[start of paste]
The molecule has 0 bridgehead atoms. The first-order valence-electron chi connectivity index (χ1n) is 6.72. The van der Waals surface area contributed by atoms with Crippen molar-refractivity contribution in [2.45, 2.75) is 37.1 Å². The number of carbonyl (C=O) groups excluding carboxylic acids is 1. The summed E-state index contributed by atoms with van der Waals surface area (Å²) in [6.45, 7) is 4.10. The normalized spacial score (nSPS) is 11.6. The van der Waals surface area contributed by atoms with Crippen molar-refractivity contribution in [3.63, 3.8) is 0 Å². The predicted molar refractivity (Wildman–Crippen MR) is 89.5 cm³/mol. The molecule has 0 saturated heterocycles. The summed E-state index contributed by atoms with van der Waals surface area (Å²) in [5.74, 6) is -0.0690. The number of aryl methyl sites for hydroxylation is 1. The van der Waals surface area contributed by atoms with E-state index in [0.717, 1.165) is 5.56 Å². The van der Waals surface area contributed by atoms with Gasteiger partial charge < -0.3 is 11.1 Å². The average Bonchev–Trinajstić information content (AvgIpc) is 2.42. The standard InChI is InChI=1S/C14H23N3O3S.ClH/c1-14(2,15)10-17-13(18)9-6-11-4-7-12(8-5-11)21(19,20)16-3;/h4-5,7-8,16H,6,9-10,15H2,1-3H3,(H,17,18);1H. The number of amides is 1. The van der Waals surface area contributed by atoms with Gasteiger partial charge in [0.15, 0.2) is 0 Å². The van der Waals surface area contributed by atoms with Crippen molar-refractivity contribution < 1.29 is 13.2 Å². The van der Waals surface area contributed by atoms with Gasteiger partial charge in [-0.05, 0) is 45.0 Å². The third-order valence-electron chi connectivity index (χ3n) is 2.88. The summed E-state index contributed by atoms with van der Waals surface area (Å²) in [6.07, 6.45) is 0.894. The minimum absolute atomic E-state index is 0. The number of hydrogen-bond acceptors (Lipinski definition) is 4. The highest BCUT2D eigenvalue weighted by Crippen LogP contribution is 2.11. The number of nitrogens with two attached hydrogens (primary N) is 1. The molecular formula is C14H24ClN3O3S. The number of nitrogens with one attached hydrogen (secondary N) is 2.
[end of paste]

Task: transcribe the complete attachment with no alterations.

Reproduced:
The molecule has 0 bridgehead atoms. The first-order valence-electron chi connectivity index (χ1n) is 6.72. The van der Waals surface area contributed by atoms with Crippen molar-refractivity contribution in [2.45, 2.75) is 37.1 Å². The number of carbonyl (C=O) groups excluding carboxylic acids is 1. The summed E-state index contributed by atoms with van der Waals surface area (Å²) in [6.45, 7) is 4.10. The normalized spacial score (nSPS) is 11.6. The van der Waals surface area contributed by atoms with Crippen molar-refractivity contribution in [3.63, 3.8) is 0 Å². The predicted molar refractivity (Wildman–Crippen MR) is 89.5 cm³/mol. The molecule has 0 saturated heterocycles. The summed E-state index contributed by atoms with van der Waals surface area (Å²) in [5.74, 6) is -0.0690. The number of aryl methyl sites for hydroxylation is 1. The van der Waals surface area contributed by atoms with E-state index in [0.717, 1.165) is 5.56 Å². The van der Waals surface area contributed by atoms with Gasteiger partial charge < -0.3 is 11.1 Å². The average Bonchev–Trinajstić information content (AvgIpc) is 2.42. The standard InChI is InChI=1S/C14H23N3O3S.ClH/c1-14(2,15)10-17-13(18)9-6-11-4-7-12(8-5-11)21(19,20)16-3;/h4-5,7-8,16H,6,9-10,15H2,1-3H3,(H,17,18);1H. The number of amides is 1. The van der Waals surface area contributed by atoms with Gasteiger partial charge in [0.15, 0.2) is 0 Å². The van der Waals surface area contributed by atoms with Crippen molar-refractivity contribution < 1.29 is 13.2 Å². The van der Waals surface area contributed by atoms with Gasteiger partial charge in [-0.05, 0) is 45.0 Å². The third-order valence-electron chi connectivity index (χ3n) is 2.88. The summed E-state index contributed by atoms with van der Waals surface area (Å²) in [6.07, 6.45) is 0.894. The minimum absolute atomic E-state index is 0. The number of hydrogen-bond acceptors (Lipinski definition) is 4. The highest BCUT2D eigenvalue weighted by Crippen LogP contribution is 2.11. The number of nitrogens with two attached hydrogens (primary N) is 1. The molecular formula is C14H24ClN3O3S. The number of nitrogens with one attached hydrogen (secondary N) is 2.